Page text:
This is the first in a series of blog posts co-developed by Schneider Electric and RILA about renewable energy options for retailers.
As retailers look to reduce their environmental footprint and grow renewable energy investments, understanding the ever-changing renewables procurement landscape can be challenging. That’s why RILA is developing a new renewable energy guide, which highlights fundamentals of different procurement options and key considerations, specifically for retailers. In this excerpt from the guide, we discuss the opportunity for onsite power purchase agreements (PPAs).
What are onsite PPAs?
Onsite power purchase agreements (PPA) are a contract between a retailer and a project developer, in which the project developer typically owns, operates, and maintains a renewable system for a term of 15-25 years. The retailer pays for all the system production at a fixed price for the life of the agreement.
While onsite solar PPAs are the most common form of clean onsite generation, there also may be opportunities for retailers to enter into PPAs for fuel cells and battery storage.
Who uses them/What are the key benefits?
Onsite PPAs are ideal for retailers that prefer renewable energy projects to be financed externally, rather than allocating company CAPEX. And because the agreement locks in a utility at a fixed price, onsite PPAs provide long-term electricity price stability and provides cost certainty for internal planning.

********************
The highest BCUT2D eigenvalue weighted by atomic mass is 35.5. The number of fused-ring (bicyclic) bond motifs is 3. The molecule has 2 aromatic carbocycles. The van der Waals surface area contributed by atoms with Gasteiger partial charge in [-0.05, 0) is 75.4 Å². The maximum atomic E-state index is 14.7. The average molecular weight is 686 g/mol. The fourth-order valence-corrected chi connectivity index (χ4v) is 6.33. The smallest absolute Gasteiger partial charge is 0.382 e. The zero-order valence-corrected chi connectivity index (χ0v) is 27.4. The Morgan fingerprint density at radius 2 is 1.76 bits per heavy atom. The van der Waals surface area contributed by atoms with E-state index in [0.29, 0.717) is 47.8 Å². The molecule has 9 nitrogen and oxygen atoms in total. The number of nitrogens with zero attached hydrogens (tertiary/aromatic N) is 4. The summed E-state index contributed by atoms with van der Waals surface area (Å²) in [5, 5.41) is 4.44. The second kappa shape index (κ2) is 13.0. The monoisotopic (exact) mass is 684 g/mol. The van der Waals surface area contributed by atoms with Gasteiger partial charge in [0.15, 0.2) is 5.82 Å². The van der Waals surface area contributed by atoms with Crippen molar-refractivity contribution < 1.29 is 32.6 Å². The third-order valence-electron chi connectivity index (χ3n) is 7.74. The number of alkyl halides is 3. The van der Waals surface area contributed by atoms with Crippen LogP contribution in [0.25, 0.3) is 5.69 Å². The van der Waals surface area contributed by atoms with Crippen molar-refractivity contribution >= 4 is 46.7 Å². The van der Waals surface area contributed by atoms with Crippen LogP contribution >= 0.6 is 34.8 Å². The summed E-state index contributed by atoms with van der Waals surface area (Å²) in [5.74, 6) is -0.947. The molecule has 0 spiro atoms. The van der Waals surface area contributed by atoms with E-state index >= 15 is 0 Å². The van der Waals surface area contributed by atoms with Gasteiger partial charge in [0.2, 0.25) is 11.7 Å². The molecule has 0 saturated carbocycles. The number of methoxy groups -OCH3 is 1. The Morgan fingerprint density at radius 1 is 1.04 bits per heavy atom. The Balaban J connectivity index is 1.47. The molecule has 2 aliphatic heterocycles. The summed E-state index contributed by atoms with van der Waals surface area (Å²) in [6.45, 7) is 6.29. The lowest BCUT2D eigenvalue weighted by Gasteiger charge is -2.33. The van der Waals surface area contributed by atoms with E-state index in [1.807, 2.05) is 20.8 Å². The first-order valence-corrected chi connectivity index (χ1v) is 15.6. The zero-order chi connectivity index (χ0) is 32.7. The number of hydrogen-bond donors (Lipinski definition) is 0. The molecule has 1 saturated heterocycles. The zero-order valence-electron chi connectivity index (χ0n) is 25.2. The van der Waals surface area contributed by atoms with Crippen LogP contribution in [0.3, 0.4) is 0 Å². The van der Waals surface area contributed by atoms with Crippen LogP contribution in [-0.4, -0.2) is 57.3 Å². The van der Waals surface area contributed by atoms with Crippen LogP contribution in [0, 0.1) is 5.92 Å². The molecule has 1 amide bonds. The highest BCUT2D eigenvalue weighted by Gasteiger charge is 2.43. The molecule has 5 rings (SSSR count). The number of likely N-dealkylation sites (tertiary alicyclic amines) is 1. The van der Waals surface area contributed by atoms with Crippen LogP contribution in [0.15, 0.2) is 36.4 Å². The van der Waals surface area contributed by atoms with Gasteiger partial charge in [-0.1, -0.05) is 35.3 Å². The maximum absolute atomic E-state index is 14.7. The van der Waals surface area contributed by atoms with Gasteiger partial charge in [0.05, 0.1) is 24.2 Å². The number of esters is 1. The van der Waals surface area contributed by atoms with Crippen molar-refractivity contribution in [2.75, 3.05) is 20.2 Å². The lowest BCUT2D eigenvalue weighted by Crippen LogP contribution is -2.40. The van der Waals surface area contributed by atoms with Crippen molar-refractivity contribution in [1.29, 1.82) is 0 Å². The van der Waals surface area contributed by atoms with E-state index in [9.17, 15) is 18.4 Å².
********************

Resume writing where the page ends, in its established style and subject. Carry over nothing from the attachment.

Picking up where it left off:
In addition, because the developer operates and maintains the installations – and gets paid for the kWh that is produced – the developer is incentivized to ensure the system operates as efficiently as possible.
Onsite PPAs also offer retailers the reputational benefits of supporting renewable energy.
Are onsite PPAs right for you?
- Requires no CAPEX or OPEX
- Provides long-term electricity price stability
- Guaranteed system optimization
- Positions company as a sustainability leader
- Provides potential to reduce facility emissions
- Contracted PPA electricity rate may be more expensive than the utility’s price
- Renewables onsite does not mean 100% renewable energy
- Long contract term length
- Unique contract structure
- Net metering policies
- Varying environmental claims rules
- Administrative complexity
Ready to move forward with onsite PPAs?
Like any renewable energy initiative, engaging company stakeholders is crucial to get buy-in and ensure there is a thorough understanding of the deal structure, benefits, risks, and implementation. Stakeholder groups that should be involved include Facilities, Procurement/Energy, Finance/Accounting, and Risk Management.
Engaging independent consultants familiar with product structures, end-user opportunities, and the financial impact of entering a potentially long-term PPAs can also provide helpful guidance to retailers entering onsite PPAs.
To learn more about onsite PPAs, if they’re a viable option for your company, and next steps for moving forward, access the full chapter in the renewable energy guide here.
To continue to the second blog in this series, on the opportunity for owned onsite systems, click here.
This post first appeared on RILA’s blog. To read the original, click here.